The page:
If any single game process can eat up all the memory or CPU, this isn't scalable. If your server is an 8-core machine, eight games can take all of the CPU time, there's nothing you can do, except for monitoring processes via
top and killing them as needed - but that would make for a bumpy server.
Now, if you manage to prevent this stuff in the first place (sounds like a better idea to me), it is viable. Each process will take upwards of 30mb of memory, so you'll need a beefy server for every couple hundreds. Look at http://site.nodester.com for an example, they seem to be running around 600 processes on a single machine. Their software stack is open source too: https://github.com/nodester/nodester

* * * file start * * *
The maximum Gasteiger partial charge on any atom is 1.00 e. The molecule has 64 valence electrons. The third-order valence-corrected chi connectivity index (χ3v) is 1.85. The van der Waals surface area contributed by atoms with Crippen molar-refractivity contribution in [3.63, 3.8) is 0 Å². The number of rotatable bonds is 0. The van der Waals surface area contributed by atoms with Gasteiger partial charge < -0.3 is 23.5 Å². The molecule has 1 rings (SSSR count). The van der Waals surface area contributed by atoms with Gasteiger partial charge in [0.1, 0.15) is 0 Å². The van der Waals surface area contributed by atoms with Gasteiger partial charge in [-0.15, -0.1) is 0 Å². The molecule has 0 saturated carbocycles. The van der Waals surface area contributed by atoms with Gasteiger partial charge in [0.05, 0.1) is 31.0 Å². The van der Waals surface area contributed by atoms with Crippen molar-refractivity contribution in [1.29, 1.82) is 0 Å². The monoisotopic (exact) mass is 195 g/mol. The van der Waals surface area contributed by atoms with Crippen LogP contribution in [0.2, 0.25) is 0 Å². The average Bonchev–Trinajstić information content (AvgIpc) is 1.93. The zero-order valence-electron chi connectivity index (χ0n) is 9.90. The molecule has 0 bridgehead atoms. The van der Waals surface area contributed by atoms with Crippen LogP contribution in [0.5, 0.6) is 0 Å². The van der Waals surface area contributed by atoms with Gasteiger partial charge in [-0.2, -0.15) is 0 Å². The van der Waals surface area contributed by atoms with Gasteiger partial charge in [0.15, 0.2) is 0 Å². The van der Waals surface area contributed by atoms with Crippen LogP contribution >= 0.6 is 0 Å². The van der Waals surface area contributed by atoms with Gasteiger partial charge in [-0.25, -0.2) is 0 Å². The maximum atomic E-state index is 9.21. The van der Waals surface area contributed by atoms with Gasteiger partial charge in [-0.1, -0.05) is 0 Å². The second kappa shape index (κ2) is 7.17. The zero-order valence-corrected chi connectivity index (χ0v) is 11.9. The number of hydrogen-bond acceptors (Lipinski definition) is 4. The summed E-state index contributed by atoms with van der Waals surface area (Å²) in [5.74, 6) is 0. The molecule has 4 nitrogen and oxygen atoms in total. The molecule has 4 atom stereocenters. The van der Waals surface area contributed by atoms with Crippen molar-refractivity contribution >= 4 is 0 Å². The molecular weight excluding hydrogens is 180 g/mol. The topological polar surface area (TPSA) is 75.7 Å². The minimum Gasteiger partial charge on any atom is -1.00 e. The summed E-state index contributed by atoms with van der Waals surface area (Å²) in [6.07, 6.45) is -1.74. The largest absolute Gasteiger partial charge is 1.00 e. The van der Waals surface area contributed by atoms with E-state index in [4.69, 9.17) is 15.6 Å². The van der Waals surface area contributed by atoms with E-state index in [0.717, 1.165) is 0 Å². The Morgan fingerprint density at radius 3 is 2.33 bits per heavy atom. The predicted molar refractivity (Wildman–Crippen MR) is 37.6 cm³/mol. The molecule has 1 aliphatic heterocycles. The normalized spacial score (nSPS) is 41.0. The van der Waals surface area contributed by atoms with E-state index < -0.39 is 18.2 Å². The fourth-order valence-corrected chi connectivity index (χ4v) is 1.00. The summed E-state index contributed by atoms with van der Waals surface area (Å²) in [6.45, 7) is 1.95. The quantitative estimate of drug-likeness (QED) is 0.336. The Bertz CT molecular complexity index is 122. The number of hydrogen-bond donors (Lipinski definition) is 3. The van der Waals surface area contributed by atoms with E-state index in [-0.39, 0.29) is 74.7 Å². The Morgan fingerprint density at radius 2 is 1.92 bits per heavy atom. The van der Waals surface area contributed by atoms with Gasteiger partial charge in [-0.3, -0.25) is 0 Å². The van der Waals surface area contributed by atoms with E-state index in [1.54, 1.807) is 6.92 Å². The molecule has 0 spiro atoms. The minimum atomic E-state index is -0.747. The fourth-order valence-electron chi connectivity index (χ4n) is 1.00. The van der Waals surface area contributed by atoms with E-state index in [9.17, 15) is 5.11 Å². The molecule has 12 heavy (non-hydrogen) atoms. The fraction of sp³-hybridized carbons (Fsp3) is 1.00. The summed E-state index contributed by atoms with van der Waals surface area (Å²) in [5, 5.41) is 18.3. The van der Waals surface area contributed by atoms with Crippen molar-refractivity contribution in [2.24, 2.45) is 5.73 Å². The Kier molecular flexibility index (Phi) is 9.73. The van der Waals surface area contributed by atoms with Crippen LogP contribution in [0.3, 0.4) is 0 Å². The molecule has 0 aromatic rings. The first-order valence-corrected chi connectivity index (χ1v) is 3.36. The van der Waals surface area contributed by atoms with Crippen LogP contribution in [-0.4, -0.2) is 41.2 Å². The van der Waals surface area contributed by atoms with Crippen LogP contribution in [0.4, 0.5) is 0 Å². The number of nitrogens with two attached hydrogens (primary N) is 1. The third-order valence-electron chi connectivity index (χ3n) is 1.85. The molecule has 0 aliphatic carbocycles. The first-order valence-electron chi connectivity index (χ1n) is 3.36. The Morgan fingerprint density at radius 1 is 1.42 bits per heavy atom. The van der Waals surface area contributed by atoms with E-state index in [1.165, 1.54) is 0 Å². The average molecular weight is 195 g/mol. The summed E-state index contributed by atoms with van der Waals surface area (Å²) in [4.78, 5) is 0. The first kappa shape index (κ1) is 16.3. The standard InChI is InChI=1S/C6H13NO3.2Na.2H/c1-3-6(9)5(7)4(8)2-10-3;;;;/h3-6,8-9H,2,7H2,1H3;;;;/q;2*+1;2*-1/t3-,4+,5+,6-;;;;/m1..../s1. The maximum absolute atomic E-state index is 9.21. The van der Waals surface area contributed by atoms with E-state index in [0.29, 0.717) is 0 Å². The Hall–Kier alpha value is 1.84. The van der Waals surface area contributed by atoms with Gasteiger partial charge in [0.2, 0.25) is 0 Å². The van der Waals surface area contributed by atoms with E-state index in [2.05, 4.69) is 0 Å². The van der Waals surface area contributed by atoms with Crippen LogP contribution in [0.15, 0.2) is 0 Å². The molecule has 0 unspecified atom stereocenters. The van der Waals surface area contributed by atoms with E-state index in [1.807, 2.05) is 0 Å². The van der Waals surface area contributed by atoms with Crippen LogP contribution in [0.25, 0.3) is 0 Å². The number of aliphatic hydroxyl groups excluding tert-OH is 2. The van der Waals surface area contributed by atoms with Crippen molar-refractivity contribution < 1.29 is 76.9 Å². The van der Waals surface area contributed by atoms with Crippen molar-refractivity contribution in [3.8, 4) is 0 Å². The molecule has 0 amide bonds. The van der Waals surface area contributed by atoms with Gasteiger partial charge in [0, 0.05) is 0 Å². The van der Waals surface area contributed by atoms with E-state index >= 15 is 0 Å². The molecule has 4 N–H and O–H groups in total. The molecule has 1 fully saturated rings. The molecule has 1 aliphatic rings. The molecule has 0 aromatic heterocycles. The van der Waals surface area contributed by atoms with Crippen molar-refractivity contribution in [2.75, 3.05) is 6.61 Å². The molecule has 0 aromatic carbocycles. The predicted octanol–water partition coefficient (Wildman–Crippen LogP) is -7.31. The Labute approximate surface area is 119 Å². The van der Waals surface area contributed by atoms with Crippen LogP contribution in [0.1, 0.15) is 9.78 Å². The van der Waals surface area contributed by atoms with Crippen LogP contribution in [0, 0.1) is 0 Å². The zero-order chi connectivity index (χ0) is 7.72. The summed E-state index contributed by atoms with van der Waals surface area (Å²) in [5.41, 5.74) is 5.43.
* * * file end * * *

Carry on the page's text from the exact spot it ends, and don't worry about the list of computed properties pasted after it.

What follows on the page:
node v0.8 will bring Isolates (shared-nothing threads), which will probably use less resources than a child process.
A more "serious" solution to this would be using some kind of virtualization like OpenVZ that will allow you to set resource limits, then just keep a pool of virtual servers available, every game gets it's own. It's not as heavy as it looks, it's ~18mb overhead per server and you can host hundreds per machine, although it's a much more complex setup.